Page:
Monday, 16 May 2016

Ask a Picture Book Editor

What makes a good picture book great?

Like all good picture books Dangerous!, by Tim Warnes, is deceptively simple. 

The story goes like this . . . 

Mole loves labelling things. Then one day, he finds a strange thing. A lumpy-bumpy thing. A lumpy-bumpy thing with snippy, snappy teeth! What will Mole label this strange thing? Why, it’s DANGEROUS of course . . . or is it?


But what is it that elevates this lovely story from being simply good and makes it great? 

This month we asked Little Tiger Press publisher, Jude Evans, to pinpoint the elusive x-factors that made her want to acquire this wonderful book.

1 - The story brought a fresh idea - straight from a child’s world - to a picture book text
The genesis of Mole’s love of labels came from a simple technique that teachers in nurseries and reception classes use - they label objects in the classroom to help broaden a child’s vocabulary and introduce them to new words.
By applying this in a picture book setting, Tim replicates a recognisable moment from a young child’s life. It makes the character and motivation of Mole immediate and engaging for young readers.
Mole’s obsessive use of labels is a subtle and fun way of introducing children to the wealth of vocabulary available to them. It makes a game out of applying words to objects in a way that is empowering – and hopefully inspiring – for children.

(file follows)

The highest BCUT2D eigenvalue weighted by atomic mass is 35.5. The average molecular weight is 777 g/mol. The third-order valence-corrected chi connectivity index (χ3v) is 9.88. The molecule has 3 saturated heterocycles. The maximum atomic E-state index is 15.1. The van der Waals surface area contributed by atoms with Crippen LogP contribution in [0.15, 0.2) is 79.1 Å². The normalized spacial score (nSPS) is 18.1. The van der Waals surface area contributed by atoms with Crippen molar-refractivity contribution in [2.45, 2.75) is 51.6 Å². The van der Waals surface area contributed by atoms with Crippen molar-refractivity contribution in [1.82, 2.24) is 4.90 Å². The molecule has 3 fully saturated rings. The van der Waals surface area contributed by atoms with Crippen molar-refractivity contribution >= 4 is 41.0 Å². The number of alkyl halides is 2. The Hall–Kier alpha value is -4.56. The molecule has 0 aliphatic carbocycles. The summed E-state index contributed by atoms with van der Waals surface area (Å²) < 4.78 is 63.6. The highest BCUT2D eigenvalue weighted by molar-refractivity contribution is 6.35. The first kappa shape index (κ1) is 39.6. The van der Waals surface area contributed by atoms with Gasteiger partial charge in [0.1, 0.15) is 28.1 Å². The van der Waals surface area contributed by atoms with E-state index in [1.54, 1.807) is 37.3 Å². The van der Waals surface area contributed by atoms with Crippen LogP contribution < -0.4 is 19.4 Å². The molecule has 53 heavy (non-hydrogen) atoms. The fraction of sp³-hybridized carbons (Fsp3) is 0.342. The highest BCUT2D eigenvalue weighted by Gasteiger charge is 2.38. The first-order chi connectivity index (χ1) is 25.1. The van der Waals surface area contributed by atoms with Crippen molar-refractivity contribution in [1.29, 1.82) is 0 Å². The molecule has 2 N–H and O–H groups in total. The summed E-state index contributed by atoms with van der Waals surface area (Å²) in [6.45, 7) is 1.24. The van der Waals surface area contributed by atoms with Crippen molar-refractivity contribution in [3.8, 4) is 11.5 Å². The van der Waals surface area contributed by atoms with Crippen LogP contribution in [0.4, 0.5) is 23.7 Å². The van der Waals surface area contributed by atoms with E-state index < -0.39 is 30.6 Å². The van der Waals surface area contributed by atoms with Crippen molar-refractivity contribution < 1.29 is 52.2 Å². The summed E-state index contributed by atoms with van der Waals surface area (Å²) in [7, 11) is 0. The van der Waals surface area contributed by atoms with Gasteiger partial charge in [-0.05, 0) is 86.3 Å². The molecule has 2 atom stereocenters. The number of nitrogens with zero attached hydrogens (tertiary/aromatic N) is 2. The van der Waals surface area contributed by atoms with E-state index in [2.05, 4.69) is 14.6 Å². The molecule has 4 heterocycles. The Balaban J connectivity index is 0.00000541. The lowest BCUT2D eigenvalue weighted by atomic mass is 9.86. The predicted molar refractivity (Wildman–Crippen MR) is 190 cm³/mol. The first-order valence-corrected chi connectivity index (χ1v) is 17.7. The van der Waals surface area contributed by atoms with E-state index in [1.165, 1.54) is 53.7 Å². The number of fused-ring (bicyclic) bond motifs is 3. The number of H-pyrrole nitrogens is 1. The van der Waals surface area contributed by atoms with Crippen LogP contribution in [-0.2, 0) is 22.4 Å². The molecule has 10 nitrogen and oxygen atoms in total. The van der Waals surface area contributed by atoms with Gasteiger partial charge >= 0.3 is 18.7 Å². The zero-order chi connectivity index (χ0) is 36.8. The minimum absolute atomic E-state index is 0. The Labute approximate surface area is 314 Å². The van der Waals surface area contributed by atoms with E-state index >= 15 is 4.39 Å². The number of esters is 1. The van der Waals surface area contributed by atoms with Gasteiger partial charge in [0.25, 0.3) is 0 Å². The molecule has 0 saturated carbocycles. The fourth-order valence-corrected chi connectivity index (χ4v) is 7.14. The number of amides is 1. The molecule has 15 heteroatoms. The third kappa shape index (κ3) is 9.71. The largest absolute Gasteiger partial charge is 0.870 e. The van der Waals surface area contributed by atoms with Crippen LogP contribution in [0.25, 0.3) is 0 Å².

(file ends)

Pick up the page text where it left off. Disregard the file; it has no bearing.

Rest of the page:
Talking about, naming and describing objects - as Mole does in the story - encourages children to take an active interest in the world around them. 

2 - The story encourages children to challenge and question first impressions
When Mole first meets the crocodile he’s baffled. He doesn’t know what it is or what to call it. So he starts using all the adjectives he can think of. 
Mole labels the unusual thing 'squidgy, spotty, peculiar, mysterious, scaly, knobbly and gargantuan'
And when he sees its long claws and sharp teeth Mole decides that the Lumpy-Bumpy Thing must be DANGEROUS.
But there’s a stark difference between appearance and reality.
The Lumpy-Bumpy Thing is far from dangerous, he just wants to play. In fact, he thinks Mole’s wonderful. 

Contrary to Mole’s first impressions, the Lumpy-Bumpy Thing is more friend than predator. 
This shift in perspective brilliantly highlights the danger of making assumptions based on how things look, and gently prompts the reader to question how they make judgements themselves.

3 - It also encourages children to think about the impact of words
The text uses three strong words at strategic points to maximum effect:

It shows children that words, no matter how small, have great power, and urges them to consider the cause and effect of the words they use.

4 - Tim’s choice of characters are both unusual and recognisable
The unlikely combination of a mole and a crocodile was bold and fresh.
The contrast is visually delightful - they are polar opposites in their shape, scale and texture.